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Municipal Politics

Mayor's Pledge to End Street Homelessness Takes a Hit

Vancouver's Robertson calls increased numbers of unhoused a 'frustrating setback.'

Emi Sasagawa 23 Apr

Emi Sasagawa is completing a practicum at The Tyee.

Mayor Gregor Robertson's pledge to wipe out street homelessness by 2015 took a hit today, with the release of figures from this year's Metro Vancouver homeless count showing a slight increase in the number of people living in the region without a home.

A total of 2,770 people were found homeless on March 12, the day of the 2014 count -- up five per cent from the 2,650 counted in 2011. The news raises questions about the feasibility of the mayor's promise, and also about efforts made so far.

For Tony Roy, executive director of the B.C. Non-Profit Housing Association, homelessness is a solvable problem.

"There are many issues people suffer from that we haven't found a solution for, but homelessness isn't one of them," Roy said today in a media release. "We have a cure for homelessness: it's called a home. There is no reason for people to be suffering when we have the tools and resources at our disposal to help them."

The results released today are preliminary figures, with the final report scheduled for release in July.

For those watching the issue, the increase in regional homelessness did not come as a surprise. Last week, city manager Penny Ballem unveiled figures that suggested the results of this year's count would be disappointing.

In a presentation to council, Ballem outlined the loss of 150 single room occupancy (SRO) units in the Downtown Eastside, 208 funded interim housing spaces, and 55 winter shelter beds in the city, in addition to delays in the provision of new social housing, over the last year.

According to DJ Larkin, who works for Pivot Legal Society, Ballem's presentation highlighted some of the main causes of homelessness in Vancouver today, which include high rents, low vacancy rates and increasing gentrification.

Perhaps the most disheartening figure revealed by the count was a 26 per cent increase in the unsheltered homeless population in Metro Vancouver. A total of 957 people were identified as unsheltered, 199 more than in 2011.

This includes people living outside or staying temporarily with others and using homelessness services on the day of the count. Of the 957 unsheltered homeless people, 538 were found within Vancouver city limits.

The mayor blames three drivers for the increase. "The numbers tell a simple story: with fewer shelter beds, a delay in opening several hundred new supportive housing units this year, and the loss of decent SRO rooms at welfare rates, more people were left outside on the street," Robertson said at a news conference this morning.

Aboriginal people continue to represent about one-third of the homeless population in the region, the count shows. Of the 582 homeless people that identify as aboriginal, 347, or close to 60 per cent, are unsheltered.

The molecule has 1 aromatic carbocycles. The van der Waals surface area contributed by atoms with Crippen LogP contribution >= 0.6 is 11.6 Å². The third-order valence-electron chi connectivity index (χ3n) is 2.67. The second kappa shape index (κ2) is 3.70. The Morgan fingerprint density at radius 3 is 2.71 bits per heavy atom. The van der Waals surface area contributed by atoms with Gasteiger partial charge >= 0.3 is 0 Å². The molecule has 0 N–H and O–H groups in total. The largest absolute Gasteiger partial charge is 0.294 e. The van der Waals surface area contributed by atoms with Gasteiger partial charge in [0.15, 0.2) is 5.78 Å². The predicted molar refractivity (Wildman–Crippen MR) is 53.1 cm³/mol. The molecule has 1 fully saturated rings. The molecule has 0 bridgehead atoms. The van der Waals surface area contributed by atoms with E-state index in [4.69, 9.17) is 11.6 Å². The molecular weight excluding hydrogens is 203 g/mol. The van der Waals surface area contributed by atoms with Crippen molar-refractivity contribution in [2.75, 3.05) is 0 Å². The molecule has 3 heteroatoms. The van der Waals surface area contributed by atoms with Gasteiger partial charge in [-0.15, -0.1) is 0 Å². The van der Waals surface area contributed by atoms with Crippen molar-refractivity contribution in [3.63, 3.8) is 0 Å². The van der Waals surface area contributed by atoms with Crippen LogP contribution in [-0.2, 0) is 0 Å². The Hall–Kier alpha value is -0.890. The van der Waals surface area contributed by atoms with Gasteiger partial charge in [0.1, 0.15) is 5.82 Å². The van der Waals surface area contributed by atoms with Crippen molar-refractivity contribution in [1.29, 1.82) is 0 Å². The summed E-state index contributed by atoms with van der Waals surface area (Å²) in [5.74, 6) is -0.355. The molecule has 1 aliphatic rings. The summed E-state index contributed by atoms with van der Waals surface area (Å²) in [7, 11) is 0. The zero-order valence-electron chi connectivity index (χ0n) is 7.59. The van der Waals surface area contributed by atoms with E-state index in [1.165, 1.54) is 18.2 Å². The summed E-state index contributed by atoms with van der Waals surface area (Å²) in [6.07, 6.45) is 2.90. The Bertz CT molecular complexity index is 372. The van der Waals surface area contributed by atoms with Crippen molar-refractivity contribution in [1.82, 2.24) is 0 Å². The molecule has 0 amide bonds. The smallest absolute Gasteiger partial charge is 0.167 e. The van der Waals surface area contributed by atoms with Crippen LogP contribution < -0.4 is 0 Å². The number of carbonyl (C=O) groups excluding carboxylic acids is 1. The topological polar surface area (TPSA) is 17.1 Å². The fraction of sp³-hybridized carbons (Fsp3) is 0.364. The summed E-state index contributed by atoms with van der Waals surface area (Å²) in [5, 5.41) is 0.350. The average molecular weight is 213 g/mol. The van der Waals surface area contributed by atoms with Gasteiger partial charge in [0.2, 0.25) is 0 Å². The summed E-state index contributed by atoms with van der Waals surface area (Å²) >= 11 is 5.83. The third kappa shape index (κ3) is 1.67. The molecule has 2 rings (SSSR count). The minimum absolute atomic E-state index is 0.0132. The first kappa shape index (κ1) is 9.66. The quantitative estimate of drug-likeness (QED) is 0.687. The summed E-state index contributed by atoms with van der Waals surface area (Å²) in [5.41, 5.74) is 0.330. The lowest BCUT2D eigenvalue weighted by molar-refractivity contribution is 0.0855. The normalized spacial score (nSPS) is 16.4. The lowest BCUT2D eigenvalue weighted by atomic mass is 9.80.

The preliminary count also shows an increase in the number of people under 25 counted as homeless, from 397 to 410. This year, however, youth represented 20 per cent of the homeless population, as compared to 24 per cent in 2011.

Individuals 45 and over represented 43 per cent of the homeless population in 2014 compared to 40 per cent three years prior.

Homelessness 'a sign of prosperity': Graves

In an interview earlier this week, retired advocate for the homeless in the City of Vancouver Judy Graves said the big economic boom after Expo 86 marked the beginning of the city's troubles with housing the vulnerable and marginalized.

"Homelessness is actually a sign of prosperity," she said. "A city where there is no prosperity will have a high vacancy rate, and everybody can live inside. When the city becomes prosperous the rents go up, and gradually people wind up without a place to live."

Simply put, the tension between the rising cost of housing and stagnating incomes pushes many onto the streets, Graves said. Those suffering the most are those on fixed income, welfare and minimum wage, who become slowly less and less able to afford the housing options available to them, she said.

For Larkin, the solution to homelessness continues to rest on a new definition of affordability. "Affordability should be, by the national standard, no one paying more than 30 per cent of their income on housing and no one being housed in places that are too small or too run down," she said.

Both Larkin and Graves said that finding a lasting solution will require bringing together all levels of government.

Said Graves: "The city needs to stop the gentrification of SROs in the Downtown Eastside. The province needs to fund more subsidized and supported housing. And at the federal level we need to be looking at new housing programs for the homeless right across the country."

Though she's beaten the same drum for many years, Graves remained optimistic that Vancouver can make progress.

"Huge strides have been made; strides that when I started working 15 years ago I could not have anticipated," she said. "You can lose some battles, but we will win the war. We will do it."

The mayor also remains hopeful.

"We can still end street homelessness by 2015," Robertson said. "Today's results reflect a frustrating setback in the work to end street homelessness in Vancouver, but I'm committed to seeing through our action plan to build a city where no one is ever forced to sleep outside at night."  [Tyee]

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